When it comes to Pride, talk is cheap. That was why, in 1969, trans women of color fought back against police brutality with bricks. Pride month — which in Seattle leads to Pride weekend — becomes a celebration for marginalized people in society. Especially at a time when Supreme Court justices are targeting Obergefell v. Hodges, the ruling that made gay marriage legal in the United States, after they gutted a decision making abortion a right for pregnant people in the country. There are horrific implications for HIPAA, the law that protects a patient’s right to privacy. That is the beauty of Pride celebrations over the decades — refusing to be silent in the face of oppression.
Pride is a big deal in Seattle, a city known around the country for being liberal and accepting of the LGBTQ+ community. PrideFest Seattle is the large event that takes over Seattle Center the last Sunday of June, along with the parade and the giant sponsors. Somewhere along the way, PrideFest — and other pride events around the country — became centered on big sponsors. Along with big sponsors came beauty standards. Gone are Black and Brown trans women and the spirit of rebellion. In their place are alcohol brands, banks and a wave of thin cisgender gay men. PrideFest’s headlining sponsor, Delta Airlines, helped to transport thousands of detainees to Central and South America during the Obama and Trump years. LGBTQ+ asylum seekers were among those deported.
The danger for those whose identities were once anathema is that when they become accepted, they will be shoved away from the spotlight in favor of more privileged people. This past Pride weekend, I divested from corporate-sponsored Pride events for that reason.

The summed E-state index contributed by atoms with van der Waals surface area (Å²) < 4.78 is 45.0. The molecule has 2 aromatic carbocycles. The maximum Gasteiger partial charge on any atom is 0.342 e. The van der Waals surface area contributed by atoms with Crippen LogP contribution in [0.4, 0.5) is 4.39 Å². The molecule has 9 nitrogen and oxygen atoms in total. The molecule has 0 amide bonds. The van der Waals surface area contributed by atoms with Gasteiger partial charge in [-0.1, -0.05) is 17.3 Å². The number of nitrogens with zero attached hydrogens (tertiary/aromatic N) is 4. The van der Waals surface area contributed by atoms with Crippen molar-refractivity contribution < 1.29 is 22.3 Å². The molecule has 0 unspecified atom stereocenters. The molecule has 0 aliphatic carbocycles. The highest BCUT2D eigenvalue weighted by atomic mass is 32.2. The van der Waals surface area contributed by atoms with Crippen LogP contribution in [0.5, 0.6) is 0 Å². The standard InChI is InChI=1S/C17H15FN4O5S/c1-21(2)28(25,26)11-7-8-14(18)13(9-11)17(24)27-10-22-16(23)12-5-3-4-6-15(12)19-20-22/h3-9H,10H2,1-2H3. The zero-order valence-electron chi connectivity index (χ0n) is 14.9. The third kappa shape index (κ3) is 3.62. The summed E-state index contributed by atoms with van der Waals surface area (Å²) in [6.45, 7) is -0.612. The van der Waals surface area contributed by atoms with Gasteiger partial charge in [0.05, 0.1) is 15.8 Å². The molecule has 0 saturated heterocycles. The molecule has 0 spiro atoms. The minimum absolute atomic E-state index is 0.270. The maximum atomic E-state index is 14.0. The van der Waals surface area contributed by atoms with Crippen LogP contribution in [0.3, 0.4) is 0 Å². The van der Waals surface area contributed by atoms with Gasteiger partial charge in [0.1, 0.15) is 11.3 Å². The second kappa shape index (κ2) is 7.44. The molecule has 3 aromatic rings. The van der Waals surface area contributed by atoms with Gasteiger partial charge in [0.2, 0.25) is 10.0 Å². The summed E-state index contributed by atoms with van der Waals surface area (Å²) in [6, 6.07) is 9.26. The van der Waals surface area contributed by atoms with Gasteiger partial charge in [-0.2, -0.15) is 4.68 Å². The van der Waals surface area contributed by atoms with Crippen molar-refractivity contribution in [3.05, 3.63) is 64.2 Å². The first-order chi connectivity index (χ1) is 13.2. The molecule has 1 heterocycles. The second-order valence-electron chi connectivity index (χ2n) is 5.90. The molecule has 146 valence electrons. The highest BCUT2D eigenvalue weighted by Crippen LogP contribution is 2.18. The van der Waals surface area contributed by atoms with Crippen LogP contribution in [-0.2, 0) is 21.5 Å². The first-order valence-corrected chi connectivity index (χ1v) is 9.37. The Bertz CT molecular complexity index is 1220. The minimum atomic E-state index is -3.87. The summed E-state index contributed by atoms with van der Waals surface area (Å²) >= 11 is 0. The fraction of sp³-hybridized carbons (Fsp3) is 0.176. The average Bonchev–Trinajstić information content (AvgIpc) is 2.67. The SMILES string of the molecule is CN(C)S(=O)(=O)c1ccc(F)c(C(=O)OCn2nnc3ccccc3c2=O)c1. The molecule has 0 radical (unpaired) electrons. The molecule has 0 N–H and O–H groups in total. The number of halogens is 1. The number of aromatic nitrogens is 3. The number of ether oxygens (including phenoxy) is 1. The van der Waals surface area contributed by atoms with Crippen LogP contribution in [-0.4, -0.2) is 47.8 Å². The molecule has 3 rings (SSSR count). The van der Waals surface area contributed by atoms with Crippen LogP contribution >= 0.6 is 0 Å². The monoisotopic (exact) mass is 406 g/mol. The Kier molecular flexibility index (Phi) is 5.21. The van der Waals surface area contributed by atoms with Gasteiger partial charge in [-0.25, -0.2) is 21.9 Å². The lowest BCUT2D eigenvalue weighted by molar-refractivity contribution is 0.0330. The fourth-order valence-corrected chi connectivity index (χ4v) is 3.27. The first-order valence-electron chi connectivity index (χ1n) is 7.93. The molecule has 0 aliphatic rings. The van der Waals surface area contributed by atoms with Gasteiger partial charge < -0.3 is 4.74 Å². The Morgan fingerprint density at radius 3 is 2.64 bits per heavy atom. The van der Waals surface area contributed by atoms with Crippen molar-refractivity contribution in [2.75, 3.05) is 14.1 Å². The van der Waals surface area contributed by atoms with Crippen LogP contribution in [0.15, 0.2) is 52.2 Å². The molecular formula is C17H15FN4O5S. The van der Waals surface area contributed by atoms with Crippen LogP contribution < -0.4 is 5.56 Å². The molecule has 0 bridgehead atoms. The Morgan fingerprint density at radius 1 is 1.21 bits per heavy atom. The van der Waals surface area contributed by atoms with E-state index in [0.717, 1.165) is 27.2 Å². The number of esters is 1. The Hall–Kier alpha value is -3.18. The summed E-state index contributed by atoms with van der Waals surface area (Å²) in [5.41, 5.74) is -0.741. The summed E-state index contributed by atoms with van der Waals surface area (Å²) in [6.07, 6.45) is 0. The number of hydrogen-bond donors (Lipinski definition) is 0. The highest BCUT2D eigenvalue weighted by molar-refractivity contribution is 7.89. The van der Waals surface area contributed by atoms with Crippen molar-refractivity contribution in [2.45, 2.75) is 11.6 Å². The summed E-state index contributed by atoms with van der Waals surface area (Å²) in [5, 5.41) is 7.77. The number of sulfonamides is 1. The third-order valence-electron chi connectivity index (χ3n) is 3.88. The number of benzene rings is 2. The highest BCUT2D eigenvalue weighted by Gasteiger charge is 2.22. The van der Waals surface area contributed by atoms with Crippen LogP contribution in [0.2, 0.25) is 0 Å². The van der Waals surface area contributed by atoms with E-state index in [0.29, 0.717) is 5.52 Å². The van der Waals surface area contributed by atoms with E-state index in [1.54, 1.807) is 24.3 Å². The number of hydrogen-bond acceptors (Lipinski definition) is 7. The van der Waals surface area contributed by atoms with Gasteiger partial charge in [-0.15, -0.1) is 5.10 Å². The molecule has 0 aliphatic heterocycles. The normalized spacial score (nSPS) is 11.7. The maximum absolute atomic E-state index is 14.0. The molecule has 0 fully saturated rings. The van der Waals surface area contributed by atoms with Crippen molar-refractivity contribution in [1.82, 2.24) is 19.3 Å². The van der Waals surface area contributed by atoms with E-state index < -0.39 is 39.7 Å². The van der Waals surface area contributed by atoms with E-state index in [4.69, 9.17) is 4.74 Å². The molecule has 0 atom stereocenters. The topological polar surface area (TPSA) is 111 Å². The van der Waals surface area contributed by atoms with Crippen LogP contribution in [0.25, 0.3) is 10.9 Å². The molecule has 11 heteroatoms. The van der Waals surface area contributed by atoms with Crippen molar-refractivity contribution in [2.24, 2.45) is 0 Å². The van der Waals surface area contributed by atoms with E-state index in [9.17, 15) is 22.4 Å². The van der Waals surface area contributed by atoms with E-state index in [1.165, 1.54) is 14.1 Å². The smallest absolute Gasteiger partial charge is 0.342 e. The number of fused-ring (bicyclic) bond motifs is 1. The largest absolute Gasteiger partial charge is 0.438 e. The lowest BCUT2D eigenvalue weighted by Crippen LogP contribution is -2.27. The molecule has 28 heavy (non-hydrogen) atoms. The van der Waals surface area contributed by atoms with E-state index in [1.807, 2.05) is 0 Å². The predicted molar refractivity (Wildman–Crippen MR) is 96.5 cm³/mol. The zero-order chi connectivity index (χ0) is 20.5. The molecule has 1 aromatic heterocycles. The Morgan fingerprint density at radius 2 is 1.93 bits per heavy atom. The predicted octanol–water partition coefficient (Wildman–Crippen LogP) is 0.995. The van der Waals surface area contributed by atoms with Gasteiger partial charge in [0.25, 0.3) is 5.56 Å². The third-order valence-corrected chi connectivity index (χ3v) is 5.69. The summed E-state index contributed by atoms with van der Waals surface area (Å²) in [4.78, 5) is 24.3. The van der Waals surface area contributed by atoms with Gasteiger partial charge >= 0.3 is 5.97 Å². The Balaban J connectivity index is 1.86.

On Friday night, Indigenize Productions put on a queer, Indigenous burlesque show called “Sweat Lodge” at a small, erotic art gallery in Pioneer Square. In this space, folks gathered to celebrate the first people of this country, who were stomping and dancing and performing on a stage elevated above the audience. It forced the audience to look up at the performers, to appreciate the Indigenous body on its own terms. Strength, softness, femininity, muscles, belly rolls, anything and everything in between, free from the colonial gaze.
As the emcee — dressed in a gorgeous rainbow outfit with jingle bells and leopard print booties — eloquently stated, “Existing is a ceremony, fucking is a ceremony, being queer is a ceremony, being Brown and loud and proud is a ceremony. Celebrate the ceremony of our existence.”
There wasn’t much talk, which was refreshing. Following the burlesque show was a dance party — and after 11 p.m., the dance party became BIPOC only. I won’t share much about that event. It is “closed,” which means that it is not privy to outsiders. But it was beautiful. And it is true that living in a body that goes against the mainstream, white narrative that currently exists around Pride is an act of rebellion in and of itself.
Howie Echo-Hawk, the producer of Sweat Lodge and creator of Indigenize Productions, said it best herself. She said Indigiqueer was “only possible because Indigenize is so intentional about who we want there and who we work with. We asked ourselves ‘Can we get the people that we want there?’ Native, queer, almost entirely POC, otherwise. We have to be really intentional.”
The intentionality was visible both at Sweat Lodge and the Indigiqueer Celebration at the Waterfront Park on June 25. This year, that event happened to be on the same weekend as Pride. The real reason is because June 25 is the anniversary of Gen. Armstrong Custer’s death. Custer is famous for being the commander during the Civil War and American Indian War who committed multiple atrocities against Native Americans.
Howie says she couldn’t care less about Pride.